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If a web service uses standards, it handles claims-based authentication using SAML 2.0 or, increasingly, OAuth 2.0 and OpenID Connect. Microsoft's own Azure Active Directory doesn't use Kerberos; it supports SAML and OAuth 2.0 as its authentication protocols.
In Windows Server 2012 R2, the most significant enhancements to the AD platform were made to Active Directory Federation Services (AD FS), not Active Directory Domain Services (AD DS). AD FS is an authentication head for AD DS that extends AD DS's reach to the world of web-based services that support SAML 2.0 and—in Windows Server 2012 R2's AD FS implementation—OAuth 2.0. (Think of AD FS as the teenager translating new technology to the AD DS adult that just doesn't understand it.)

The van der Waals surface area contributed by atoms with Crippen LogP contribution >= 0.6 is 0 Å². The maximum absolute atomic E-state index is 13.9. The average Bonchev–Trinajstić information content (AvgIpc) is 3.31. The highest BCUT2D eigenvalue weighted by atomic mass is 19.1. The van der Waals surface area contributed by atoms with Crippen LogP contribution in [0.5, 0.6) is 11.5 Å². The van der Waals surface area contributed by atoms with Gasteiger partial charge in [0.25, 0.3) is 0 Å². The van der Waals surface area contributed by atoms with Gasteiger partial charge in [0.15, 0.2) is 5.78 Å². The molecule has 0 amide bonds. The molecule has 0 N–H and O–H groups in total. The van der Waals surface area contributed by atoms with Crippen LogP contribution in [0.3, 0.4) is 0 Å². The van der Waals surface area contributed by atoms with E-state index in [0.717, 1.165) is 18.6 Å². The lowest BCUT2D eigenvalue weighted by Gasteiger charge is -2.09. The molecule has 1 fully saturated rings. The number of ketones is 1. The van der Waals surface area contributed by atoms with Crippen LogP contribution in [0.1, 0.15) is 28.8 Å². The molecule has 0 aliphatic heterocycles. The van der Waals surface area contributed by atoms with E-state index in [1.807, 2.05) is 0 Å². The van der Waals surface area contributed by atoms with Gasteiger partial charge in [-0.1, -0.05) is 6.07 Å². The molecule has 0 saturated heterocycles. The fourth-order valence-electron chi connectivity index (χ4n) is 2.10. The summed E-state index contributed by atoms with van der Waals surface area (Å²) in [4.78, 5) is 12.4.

ADFS provides an extensible architecture that supports the Security Assertion Markup Language (SAML) token type and Kerberos authentication (in the Federated Web SSO with Forest Trust scenario). ADFS can also perform claim mapping, for example, modifying claims using custom business logic as a variable in an access request. Organizations can use this extensibility to modify ADFS to coexist with their current security infrastructure and business policies. For more information about modifying claims, see Claim mapping.
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